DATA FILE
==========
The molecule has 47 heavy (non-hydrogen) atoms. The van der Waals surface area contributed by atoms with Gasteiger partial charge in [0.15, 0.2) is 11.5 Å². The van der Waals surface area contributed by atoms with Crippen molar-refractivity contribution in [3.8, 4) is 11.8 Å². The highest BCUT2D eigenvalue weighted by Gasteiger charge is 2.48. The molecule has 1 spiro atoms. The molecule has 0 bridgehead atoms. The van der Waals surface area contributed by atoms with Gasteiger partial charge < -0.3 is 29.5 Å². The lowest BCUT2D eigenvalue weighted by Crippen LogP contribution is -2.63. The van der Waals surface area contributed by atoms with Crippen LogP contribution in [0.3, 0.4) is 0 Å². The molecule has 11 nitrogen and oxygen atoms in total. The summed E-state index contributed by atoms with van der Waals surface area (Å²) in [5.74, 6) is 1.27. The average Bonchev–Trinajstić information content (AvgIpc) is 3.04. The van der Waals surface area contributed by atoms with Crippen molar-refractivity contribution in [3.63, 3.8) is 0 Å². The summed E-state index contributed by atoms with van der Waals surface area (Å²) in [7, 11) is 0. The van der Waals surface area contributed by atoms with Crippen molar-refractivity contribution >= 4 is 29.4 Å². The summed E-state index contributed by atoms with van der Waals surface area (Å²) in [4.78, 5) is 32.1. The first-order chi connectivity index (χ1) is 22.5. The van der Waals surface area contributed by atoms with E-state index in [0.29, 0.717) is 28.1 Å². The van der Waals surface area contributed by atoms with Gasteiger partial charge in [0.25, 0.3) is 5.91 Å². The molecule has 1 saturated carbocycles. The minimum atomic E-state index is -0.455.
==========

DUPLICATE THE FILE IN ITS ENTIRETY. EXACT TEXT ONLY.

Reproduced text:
The molecule has 47 heavy (non-hydrogen) atoms. The van der Waals surface area contributed by atoms with Gasteiger partial charge in [0.15, 0.2) is 11.5 Å². The van der Waals surface area contributed by atoms with Crippen molar-refractivity contribution in [3.8, 4) is 11.8 Å². The highest BCUT2D eigenvalue weighted by Gasteiger charge is 2.48. The molecule has 1 spiro atoms. The molecule has 0 bridgehead atoms. The van der Waals surface area contributed by atoms with Gasteiger partial charge < -0.3 is 29.5 Å². The lowest BCUT2D eigenvalue weighted by Crippen LogP contribution is -2.63. The van der Waals surface area contributed by atoms with Crippen LogP contribution in [0.3, 0.4) is 0 Å². The molecule has 11 nitrogen and oxygen atoms in total. The summed E-state index contributed by atoms with van der Waals surface area (Å²) in [5.74, 6) is 1.27. The average Bonchev–Trinajstić information content (AvgIpc) is 3.04. The van der Waals surface area contributed by atoms with Crippen molar-refractivity contribution in [3.63, 3.8) is 0 Å². The summed E-state index contributed by atoms with van der Waals surface area (Å²) in [7, 11) is 0. The van der Waals surface area contributed by atoms with Crippen molar-refractivity contribution >= 4 is 29.4 Å². The summed E-state index contributed by atoms with van der Waals surface area (Å²) in [4.78, 5) is 32.1. The first-order chi connectivity index (χ1) is 22.5. The van der Waals surface area contributed by atoms with E-state index in [0.29, 0.717) is 28.1 Å². The van der Waals surface area contributed by atoms with Gasteiger partial charge in [0.25, 0.3) is 5.91 Å². The molecule has 1 saturated carbocycles. The minimum atomic E-state index is -0.455.